Objective: To examine seasonal effect on motor development; in particular, the onset of crawling. Background: The acquisition of motor milestones demonstrates considerable age variation. Previous studies that examined the effect of season on motor development present inconsistent findings; geographical zone and climatic factors were among the identified factors. The present study was conducted in a Mediterranean climate. Method: Forty-seven full-term infants (25 boys and 22 girls), aged 7 months, were observed while playing in the home context, and the Alberta Infant Motor Scale (AIMS) was administered. Results: Infants who were born during the winter-spring (W) months started to crawl about 4 weeks earlier compared to infants born during the summer-autumn (S) months (t = 3.13, p = 0.003). Similarly, the AIMS total scores (t = 2.03, p = 0.05) and prone subscale (t = 2.19, p = 0.04) were significantly higher in W as compared to S born infants. Conclusion: The findings point to the involvement of season in the motor achievements of infants and suggest that aspects of the physical environment shape the experiences that contribute to developmental progress.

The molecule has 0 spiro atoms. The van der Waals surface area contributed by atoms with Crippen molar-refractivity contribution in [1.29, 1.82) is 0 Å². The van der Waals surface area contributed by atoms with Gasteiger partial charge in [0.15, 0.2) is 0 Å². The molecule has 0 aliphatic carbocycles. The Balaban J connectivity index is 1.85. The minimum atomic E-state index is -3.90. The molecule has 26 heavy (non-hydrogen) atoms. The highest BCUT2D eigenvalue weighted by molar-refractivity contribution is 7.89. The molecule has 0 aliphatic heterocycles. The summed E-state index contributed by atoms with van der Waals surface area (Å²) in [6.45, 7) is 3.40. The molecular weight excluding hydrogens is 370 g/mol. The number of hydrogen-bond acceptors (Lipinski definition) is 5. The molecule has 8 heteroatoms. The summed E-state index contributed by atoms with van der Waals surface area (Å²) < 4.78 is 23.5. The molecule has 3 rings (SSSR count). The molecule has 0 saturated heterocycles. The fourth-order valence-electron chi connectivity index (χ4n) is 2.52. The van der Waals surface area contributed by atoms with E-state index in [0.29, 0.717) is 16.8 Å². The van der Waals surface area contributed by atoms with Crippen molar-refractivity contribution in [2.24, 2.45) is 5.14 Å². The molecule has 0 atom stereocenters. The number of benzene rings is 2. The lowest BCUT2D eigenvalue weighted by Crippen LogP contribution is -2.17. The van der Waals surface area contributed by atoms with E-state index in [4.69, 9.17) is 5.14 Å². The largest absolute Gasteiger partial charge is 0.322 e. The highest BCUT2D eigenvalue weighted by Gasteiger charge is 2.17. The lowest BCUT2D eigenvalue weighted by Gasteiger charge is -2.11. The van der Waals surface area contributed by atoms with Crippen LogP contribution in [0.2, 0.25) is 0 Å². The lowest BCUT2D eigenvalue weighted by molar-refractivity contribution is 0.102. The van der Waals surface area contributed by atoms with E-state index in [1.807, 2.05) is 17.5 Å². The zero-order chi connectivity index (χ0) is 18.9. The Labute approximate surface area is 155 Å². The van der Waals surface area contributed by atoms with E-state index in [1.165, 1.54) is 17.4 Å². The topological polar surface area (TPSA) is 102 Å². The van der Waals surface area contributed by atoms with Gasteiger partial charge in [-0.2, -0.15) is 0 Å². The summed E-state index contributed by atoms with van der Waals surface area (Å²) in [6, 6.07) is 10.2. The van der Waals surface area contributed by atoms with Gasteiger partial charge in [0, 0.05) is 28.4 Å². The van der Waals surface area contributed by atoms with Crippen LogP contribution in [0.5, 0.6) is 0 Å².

Bibliographical noteFunding Information:
The project was funded by a grant from the Israel Science Foundation (# 228/07) to Anat Scher; the support of the Israel Foundation Trustees to Dina Cohen's doctoral thesis is gratefully acknowledged. We gratefully acknowledge Mary Swenson for assistance with editing.
- Mediterranean climate
- crawling onset
- motor development
- seasonal variation
ASJC Scopus subject areas
- Pediatrics, Perinatology, and Child Health
- Reproductive Medicine
- Psychology (all)
- Obstetrics and Gynecology